What is Rabbi Judah's reason? — Because the text says: And one goat for a sin offering unto the Lord: for a sin which is known only to the Lord shall this goat atone. — But this [superfluous word] we require for the deduction of Rabbi Shimon ben Lakish, who said: "Why is the New Moon goat different in that [the phrase] onto the Lord is used in connection with it? — [Because] the Holy One, blessed be He, said: 'This goat shall be an atonement [for Me, as it were,] for my diminishing the size of the Moon!'"(Talmud - Shevu'oth 9a)

We find two interpretations in the Talmud, the first states that the purpose of the sin offering is for offences which man is unfamiliar with.

This idea is explained by Rashi: All the sin offerings brought in conjunction with the Musaf offering were meant to forgive any inadvertent offence committed in the preparation of the offerings themselves. Here, where it says "for God," Rashi explains that this offering is brought for offences which only God is aware of.

The second explanation is far more difficult. The Talmud insists that it is God who is in need of forgiveness!


* * *



As stated above the very suggestion of God needing forgiveness seems absurd, yet the Talmud insists that God needs to be forgiven for His abuse of the moon. This idea is expanded in a second passage:

Rabbi Shimon b. Pazzi pointed out a contradiction [between verses]. One verse says: And God made the two great lights, and immediately the verse continues: The greater light ... and the lesser light.

The moon said unto the Holy One, blessed be He, "Sovereign of the Universe! Is it possible for two kings to wear one crown?" He answered: "Go then and make yourself smaller." "Sovereign of the Universe!" cried the moon, "Because I have suggested that which is proper must I then make myself smaller?" He replied: "Go and you will rule by day and by night." "But what is the value of this?" cried the moon. "Of what use is a lamp in broad daylight?" He replied: "Go, Israel shall reckon by you the days and the years." "But it is impossible," said the moon, "to do without the sun for the reckoning of the seasons, as it is written: And let them be for signs, and for seasons, and for days and years." "Go, the righteous shall be named after you as we find, Jacob the Small, Samuel the Small, David the Small."

On seeing that it would not be consoled the Holy One, blessed be He, said: "Bring an atonement for Me for making the moon smaller." This is what was meant by Rabbi Shimon ben Lakish when he declared: "hy is it that the he-goat offered on the new moon is distinguished in that there is written concerning it unto the Lord? Because the Holy One, blessed be He, said: 'Let this he-goat be an atonement for Me for making the moon smaller.'" (Talmud - Chullin 60b)5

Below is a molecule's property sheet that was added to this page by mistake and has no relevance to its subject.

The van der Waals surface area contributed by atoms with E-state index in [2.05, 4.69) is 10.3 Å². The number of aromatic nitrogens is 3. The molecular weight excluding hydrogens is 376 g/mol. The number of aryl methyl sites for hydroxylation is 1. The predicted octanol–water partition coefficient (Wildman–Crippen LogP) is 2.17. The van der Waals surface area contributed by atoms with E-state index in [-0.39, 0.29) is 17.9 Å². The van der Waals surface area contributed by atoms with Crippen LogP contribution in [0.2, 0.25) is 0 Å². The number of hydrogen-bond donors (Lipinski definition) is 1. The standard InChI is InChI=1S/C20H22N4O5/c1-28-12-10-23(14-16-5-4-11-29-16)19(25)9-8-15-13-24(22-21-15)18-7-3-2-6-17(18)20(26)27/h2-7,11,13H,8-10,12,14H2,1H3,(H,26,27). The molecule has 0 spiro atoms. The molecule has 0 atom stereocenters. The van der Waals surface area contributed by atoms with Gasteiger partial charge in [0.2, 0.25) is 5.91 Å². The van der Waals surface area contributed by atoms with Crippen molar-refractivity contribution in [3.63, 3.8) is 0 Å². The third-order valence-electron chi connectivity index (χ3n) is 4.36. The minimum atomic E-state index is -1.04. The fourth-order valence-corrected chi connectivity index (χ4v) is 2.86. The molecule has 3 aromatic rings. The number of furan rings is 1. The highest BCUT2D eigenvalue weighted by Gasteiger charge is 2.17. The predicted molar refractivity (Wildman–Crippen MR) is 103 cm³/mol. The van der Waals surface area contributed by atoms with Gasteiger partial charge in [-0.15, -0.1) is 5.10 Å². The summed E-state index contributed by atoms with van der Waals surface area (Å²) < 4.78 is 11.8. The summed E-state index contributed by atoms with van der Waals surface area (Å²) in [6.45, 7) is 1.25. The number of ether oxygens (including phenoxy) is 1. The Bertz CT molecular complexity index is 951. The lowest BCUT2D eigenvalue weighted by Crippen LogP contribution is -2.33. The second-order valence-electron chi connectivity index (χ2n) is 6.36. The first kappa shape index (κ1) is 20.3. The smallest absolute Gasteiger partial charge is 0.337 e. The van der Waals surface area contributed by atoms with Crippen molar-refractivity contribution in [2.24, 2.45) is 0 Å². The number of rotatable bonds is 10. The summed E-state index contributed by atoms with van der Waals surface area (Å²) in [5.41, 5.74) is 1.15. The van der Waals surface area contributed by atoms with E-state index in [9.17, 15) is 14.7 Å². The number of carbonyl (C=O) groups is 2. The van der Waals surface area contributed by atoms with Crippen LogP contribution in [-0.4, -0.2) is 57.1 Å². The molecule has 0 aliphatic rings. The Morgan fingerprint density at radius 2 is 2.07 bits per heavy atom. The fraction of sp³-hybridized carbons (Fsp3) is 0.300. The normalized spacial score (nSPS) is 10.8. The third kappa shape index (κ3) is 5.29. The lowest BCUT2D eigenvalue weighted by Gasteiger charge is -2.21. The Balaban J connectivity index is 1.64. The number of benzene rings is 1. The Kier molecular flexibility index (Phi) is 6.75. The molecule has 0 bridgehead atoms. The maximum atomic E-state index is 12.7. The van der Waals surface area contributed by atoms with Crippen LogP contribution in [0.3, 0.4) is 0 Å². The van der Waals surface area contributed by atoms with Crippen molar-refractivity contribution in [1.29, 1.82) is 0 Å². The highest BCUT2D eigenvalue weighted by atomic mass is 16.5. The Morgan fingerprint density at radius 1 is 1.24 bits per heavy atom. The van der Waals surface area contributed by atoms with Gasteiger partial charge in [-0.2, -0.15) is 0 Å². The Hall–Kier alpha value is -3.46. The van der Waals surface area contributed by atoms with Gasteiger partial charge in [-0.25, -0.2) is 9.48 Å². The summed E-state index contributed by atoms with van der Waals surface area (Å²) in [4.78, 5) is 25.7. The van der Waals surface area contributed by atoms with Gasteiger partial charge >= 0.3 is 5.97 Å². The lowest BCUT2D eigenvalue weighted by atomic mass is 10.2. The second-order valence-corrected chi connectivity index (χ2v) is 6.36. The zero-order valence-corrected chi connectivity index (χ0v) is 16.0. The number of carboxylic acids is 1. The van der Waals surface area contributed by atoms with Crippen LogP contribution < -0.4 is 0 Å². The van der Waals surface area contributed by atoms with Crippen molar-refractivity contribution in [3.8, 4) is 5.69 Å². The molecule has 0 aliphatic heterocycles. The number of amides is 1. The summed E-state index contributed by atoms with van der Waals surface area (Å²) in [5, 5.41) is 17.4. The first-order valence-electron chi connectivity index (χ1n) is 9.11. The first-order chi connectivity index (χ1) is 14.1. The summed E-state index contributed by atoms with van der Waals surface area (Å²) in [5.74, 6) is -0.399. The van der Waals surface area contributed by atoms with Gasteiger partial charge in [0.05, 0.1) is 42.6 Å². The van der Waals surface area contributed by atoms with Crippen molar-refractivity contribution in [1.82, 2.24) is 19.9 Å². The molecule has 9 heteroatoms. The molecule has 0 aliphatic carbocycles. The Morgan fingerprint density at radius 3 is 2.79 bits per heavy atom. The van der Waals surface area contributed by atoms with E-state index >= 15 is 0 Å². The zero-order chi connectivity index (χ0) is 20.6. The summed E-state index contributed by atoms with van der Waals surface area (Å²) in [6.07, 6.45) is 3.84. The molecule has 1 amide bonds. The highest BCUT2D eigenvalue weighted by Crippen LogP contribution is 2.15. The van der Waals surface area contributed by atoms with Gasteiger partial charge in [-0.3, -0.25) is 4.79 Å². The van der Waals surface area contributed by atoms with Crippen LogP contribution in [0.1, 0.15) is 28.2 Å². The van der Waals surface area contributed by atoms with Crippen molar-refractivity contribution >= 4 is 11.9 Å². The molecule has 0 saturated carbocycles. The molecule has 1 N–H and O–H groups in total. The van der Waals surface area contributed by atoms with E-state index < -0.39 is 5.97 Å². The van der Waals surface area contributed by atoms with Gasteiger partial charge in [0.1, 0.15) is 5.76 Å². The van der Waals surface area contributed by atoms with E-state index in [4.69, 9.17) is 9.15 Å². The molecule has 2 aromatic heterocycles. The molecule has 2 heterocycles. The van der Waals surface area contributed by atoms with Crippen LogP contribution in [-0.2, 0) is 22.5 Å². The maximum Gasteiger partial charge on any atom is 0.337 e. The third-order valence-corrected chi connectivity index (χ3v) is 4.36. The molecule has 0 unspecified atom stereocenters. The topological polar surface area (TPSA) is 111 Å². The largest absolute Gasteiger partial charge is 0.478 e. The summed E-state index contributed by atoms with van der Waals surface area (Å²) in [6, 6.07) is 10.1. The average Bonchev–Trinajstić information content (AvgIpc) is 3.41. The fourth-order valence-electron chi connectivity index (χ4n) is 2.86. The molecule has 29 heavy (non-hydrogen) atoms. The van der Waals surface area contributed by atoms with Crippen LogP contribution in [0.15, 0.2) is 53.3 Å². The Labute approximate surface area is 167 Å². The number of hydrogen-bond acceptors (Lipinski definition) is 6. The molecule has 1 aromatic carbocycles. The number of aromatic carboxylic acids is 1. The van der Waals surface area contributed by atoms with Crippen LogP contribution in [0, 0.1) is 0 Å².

The Talmud indeed concludes that God asks for an offering be brought for Him, because of what happened to the moon.6 According to Talmudic cosmology there was a time that the moon and the sun enjoined equal stature. This is understood by the verse:

And God made two great lights; the large light to rule the day, and the small light to rule the night; and he made the stars. (Genesis 1:16)


* * *



Because of the shift between the first part of the verse and the second the Talmud concluded that at one time both the lights were of equal stature.7 However we must note that both of these lights are independent of the primordial lights, which are referred to on the first day of creation:

In the beginning God created the heaven and the earth. And the earth was without form, and void; and darkness was upon the face of the deep. And the spirit of God hovered over the face of the waters. And God said, Let there be light; and there was light. And God saw the light, that it was good; and God divided the light from the darkness. And God called the light Day, and the darkness he called Night. And there was evening and there was morning, one day. (Genesis 1:1-5)

The light that was created on the first day and which shone for the first three days is independent of the light of the sun or the moon which do not make their appearance until the fourth day. This light which shone on the first day is not necessarily part of "creation." A careful reading of the verse in Isaiah will provide insight:

"I am the Lord, and there is no one else, there is no God beside me; I girded you, though you have not known me. That they may know from the rising of the sun, and from the west, that there is none beside me. I am the Lord, and there is no one else. I form the light, and create darkness; I make peace, and create evil; I the Lord do all these things." (Isaiah 45:5-7)

Light is described as "formed" in contradistinction to "creation." Light is formed while darkness is created. If light is formed then the implication is that it is formed from some type of metaphysical light; this light is refracted and then shines at creation. Therefore we may state that: